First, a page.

Tel Aviv-The Bauhaus (International) Style of Architecture…

In previous blogs, we highlighted several of the neighborhoods of Tel Aviv including Yaffo and Neve Tzedek. Last week we met Eileen’s friend Betty to walk around the center city to look at the architecture…primarily the Bauhaus style that predominates in Tel Aviv. Also known as the International Style,  Tel Aviv has the largest collection of buildings built in this style, anywhere in the world.

Bauhaus architecture began in Germany just prior to the Nazi’s taking over control of the government. When this happened, many of the architects move to Tel Aviv. It seems like you can’t go more than 1 or 2 blocks without seeing buildings built in this style.

 

What is Bauhaus Architecture?…

Bauhaus buildings are usuall cubic, they favor right angles (although some have round corners and balconies) and they have smooth facades.  Because this style of architecture was developed in Germany, it had to be adapted to meet the needs of a warmer climate. In Germany the windows were large. In Tel Aviv, windows were small and narrow so that the hot air could not easily enter the apartments.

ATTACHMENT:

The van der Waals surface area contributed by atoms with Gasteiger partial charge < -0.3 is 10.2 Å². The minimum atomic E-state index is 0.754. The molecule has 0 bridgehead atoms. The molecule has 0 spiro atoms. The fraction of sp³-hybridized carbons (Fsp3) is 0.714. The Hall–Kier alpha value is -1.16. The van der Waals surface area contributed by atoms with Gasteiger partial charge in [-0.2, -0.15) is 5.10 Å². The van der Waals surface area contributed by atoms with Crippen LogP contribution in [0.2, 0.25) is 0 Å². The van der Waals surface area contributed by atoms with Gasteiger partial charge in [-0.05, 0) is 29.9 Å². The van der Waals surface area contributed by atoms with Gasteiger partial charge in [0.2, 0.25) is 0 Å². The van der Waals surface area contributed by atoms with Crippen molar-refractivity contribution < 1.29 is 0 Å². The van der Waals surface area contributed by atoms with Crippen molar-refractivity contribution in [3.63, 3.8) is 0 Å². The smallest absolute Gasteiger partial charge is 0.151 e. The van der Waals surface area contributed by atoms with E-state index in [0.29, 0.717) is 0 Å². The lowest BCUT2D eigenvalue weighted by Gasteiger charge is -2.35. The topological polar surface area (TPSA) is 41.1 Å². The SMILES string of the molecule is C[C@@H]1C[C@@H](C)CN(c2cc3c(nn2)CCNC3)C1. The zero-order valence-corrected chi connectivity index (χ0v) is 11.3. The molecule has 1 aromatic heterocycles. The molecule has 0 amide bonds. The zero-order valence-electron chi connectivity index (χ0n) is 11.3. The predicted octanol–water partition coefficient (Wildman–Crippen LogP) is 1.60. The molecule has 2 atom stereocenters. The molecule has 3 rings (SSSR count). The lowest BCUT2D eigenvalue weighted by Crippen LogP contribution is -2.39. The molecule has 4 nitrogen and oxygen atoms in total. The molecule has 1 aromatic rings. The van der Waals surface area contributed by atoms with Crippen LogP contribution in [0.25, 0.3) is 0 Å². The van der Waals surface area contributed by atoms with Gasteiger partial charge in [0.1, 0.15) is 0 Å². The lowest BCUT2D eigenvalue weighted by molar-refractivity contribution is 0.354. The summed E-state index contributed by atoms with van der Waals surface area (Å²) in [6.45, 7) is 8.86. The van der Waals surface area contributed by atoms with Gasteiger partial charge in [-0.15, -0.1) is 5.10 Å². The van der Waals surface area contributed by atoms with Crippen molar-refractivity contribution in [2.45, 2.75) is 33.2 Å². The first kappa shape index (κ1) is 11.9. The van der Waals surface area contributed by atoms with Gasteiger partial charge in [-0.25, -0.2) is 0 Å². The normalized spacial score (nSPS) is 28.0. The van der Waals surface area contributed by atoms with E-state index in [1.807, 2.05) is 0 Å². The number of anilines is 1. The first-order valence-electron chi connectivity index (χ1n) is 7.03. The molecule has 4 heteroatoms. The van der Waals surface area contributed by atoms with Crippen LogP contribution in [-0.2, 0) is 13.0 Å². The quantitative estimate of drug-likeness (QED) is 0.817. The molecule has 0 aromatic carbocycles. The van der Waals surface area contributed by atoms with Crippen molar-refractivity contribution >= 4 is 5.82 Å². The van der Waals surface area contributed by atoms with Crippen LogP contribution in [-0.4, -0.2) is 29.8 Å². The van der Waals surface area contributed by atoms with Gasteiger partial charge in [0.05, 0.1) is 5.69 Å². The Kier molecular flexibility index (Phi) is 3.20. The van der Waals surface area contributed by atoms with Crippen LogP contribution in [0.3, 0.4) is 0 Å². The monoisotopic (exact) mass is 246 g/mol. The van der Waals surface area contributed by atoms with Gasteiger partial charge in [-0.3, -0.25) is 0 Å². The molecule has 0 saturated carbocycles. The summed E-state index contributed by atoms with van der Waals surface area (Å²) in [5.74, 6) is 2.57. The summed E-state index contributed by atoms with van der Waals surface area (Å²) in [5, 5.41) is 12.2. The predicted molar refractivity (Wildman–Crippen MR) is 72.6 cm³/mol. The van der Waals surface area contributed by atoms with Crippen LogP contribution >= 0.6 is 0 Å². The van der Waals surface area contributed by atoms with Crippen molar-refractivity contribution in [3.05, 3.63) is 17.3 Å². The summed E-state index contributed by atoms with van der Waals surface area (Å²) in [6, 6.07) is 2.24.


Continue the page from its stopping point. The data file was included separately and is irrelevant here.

There are over 1500 Bauhaus/International style buildings in Tel Aviv that are slated for renovation. Looking at some of the buildings already restored, one can only imagine how beautiful and modern the city must have looked in the 1930’s.

 

Inside an apartment…

Eileen struck up a conversation with a young couple who was moving out of an apartment. They said that they were moving and that we were welcome to look round at the empty apartment. They said the rent was going to be over $1,000.

I was particularly struck by the tile work in the bathroom. Yes, that is by design.